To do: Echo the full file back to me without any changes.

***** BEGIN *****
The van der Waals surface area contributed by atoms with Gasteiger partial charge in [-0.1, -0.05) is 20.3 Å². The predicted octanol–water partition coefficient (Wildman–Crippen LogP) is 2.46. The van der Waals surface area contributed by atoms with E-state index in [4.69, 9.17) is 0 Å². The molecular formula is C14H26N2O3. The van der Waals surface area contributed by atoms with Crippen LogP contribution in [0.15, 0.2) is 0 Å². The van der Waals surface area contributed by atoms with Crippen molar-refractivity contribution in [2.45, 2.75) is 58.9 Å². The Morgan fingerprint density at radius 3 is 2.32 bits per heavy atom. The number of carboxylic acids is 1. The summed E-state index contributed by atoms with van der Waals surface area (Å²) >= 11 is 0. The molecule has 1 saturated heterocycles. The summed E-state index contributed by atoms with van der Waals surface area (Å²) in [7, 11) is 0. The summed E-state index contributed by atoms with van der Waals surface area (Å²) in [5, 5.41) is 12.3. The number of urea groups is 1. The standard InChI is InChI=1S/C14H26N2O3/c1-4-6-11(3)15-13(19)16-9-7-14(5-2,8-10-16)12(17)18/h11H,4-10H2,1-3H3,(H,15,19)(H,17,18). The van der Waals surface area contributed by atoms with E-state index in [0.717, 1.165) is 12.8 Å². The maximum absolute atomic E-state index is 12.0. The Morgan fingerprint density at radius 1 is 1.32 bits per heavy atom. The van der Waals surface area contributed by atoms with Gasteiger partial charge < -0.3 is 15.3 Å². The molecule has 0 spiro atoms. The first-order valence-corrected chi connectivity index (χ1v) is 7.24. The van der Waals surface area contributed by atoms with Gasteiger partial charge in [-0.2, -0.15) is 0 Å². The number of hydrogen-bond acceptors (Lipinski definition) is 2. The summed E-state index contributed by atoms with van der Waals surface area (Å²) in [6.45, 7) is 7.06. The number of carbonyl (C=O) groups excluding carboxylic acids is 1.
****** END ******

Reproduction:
The van der Waals surface area contributed by atoms with Gasteiger partial charge in [-0.1, -0.05) is 20.3 Å². The predicted octanol–water partition coefficient (Wildman–Crippen LogP) is 2.46. The van der Waals surface area contributed by atoms with E-state index in [4.69, 9.17) is 0 Å². The molecular formula is C14H26N2O3. The van der Waals surface area contributed by atoms with Crippen LogP contribution in [0.15, 0.2) is 0 Å². The van der Waals surface area contributed by atoms with Crippen molar-refractivity contribution in [2.45, 2.75) is 58.9 Å². The Morgan fingerprint density at radius 3 is 2.32 bits per heavy atom. The number of carboxylic acids is 1. The summed E-state index contributed by atoms with van der Waals surface area (Å²) >= 11 is 0. The molecule has 1 saturated heterocycles. The summed E-state index contributed by atoms with van der Waals surface area (Å²) in [7, 11) is 0. The summed E-state index contributed by atoms with van der Waals surface area (Å²) in [5, 5.41) is 12.3. The number of urea groups is 1. The standard InChI is InChI=1S/C14H26N2O3/c1-4-6-11(3)15-13(19)16-9-7-14(5-2,8-10-16)12(17)18/h11H,4-10H2,1-3H3,(H,15,19)(H,17,18). The van der Waals surface area contributed by atoms with E-state index in [0.717, 1.165) is 12.8 Å². The maximum absolute atomic E-state index is 12.0. The Morgan fingerprint density at radius 1 is 1.32 bits per heavy atom. The van der Waals surface area contributed by atoms with Gasteiger partial charge < -0.3 is 15.3 Å². The molecule has 0 spiro atoms. The first-order valence-corrected chi connectivity index (χ1v) is 7.24. The van der Waals surface area contributed by atoms with Gasteiger partial charge in [-0.2, -0.15) is 0 Å². The number of hydrogen-bond acceptors (Lipinski definition) is 2. The summed E-state index contributed by atoms with van der Waals surface area (Å²) in [6.45, 7) is 7.06. The number of carbonyl (C=O) groups excluding carboxylic acids is 1.